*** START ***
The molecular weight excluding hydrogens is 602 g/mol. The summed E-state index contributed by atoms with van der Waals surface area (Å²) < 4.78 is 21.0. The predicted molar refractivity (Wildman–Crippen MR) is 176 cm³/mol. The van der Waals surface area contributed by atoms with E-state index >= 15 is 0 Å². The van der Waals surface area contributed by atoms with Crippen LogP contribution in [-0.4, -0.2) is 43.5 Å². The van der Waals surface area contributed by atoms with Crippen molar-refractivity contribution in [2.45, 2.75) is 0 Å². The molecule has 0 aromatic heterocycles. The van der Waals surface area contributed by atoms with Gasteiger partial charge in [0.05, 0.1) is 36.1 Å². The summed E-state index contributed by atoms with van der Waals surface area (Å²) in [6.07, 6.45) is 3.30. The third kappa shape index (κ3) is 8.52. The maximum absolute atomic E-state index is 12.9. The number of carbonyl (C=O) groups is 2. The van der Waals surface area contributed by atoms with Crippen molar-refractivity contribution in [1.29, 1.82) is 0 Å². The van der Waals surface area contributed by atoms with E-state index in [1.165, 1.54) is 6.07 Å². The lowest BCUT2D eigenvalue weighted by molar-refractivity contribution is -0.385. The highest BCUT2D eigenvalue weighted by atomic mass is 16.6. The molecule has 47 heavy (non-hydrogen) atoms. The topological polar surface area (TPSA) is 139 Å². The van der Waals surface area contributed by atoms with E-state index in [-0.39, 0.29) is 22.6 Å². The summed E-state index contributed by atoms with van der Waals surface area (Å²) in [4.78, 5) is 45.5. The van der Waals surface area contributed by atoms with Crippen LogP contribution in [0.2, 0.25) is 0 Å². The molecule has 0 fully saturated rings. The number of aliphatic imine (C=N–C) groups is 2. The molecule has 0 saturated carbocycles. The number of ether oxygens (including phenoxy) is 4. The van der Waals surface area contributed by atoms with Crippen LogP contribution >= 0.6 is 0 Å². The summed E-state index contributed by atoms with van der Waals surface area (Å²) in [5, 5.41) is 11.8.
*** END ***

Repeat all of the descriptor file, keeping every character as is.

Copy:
The molecular weight excluding hydrogens is 602 g/mol. The summed E-state index contributed by atoms with van der Waals surface area (Å²) < 4.78 is 21.0. The predicted molar refractivity (Wildman–Crippen MR) is 176 cm³/mol. The van der Waals surface area contributed by atoms with E-state index >= 15 is 0 Å². The van der Waals surface area contributed by atoms with Crippen LogP contribution in [-0.4, -0.2) is 43.5 Å². The van der Waals surface area contributed by atoms with Crippen molar-refractivity contribution in [2.45, 2.75) is 0 Å². The molecule has 0 aromatic heterocycles. The van der Waals surface area contributed by atoms with Gasteiger partial charge in [0.05, 0.1) is 36.1 Å². The summed E-state index contributed by atoms with van der Waals surface area (Å²) in [6.07, 6.45) is 3.30. The third kappa shape index (κ3) is 8.52. The maximum absolute atomic E-state index is 12.9. The number of carbonyl (C=O) groups is 2. The van der Waals surface area contributed by atoms with Crippen molar-refractivity contribution in [1.29, 1.82) is 0 Å². The van der Waals surface area contributed by atoms with E-state index in [1.165, 1.54) is 6.07 Å². The lowest BCUT2D eigenvalue weighted by molar-refractivity contribution is -0.385. The highest BCUT2D eigenvalue weighted by atomic mass is 16.6. The molecule has 47 heavy (non-hydrogen) atoms. The topological polar surface area (TPSA) is 139 Å². The van der Waals surface area contributed by atoms with E-state index in [-0.39, 0.29) is 22.6 Å². The summed E-state index contributed by atoms with van der Waals surface area (Å²) in [4.78, 5) is 45.5. The van der Waals surface area contributed by atoms with Crippen LogP contribution in [0.2, 0.25) is 0 Å². The molecule has 0 fully saturated rings. The number of aliphatic imine (C=N–C) groups is 2. The molecule has 0 saturated carbocycles. The number of ether oxygens (including phenoxy) is 4. The van der Waals surface area contributed by atoms with Crippen LogP contribution >= 0.6 is 0 Å². The summed E-state index contributed by atoms with van der Waals surface area (Å²) in [5, 5.41) is 11.8.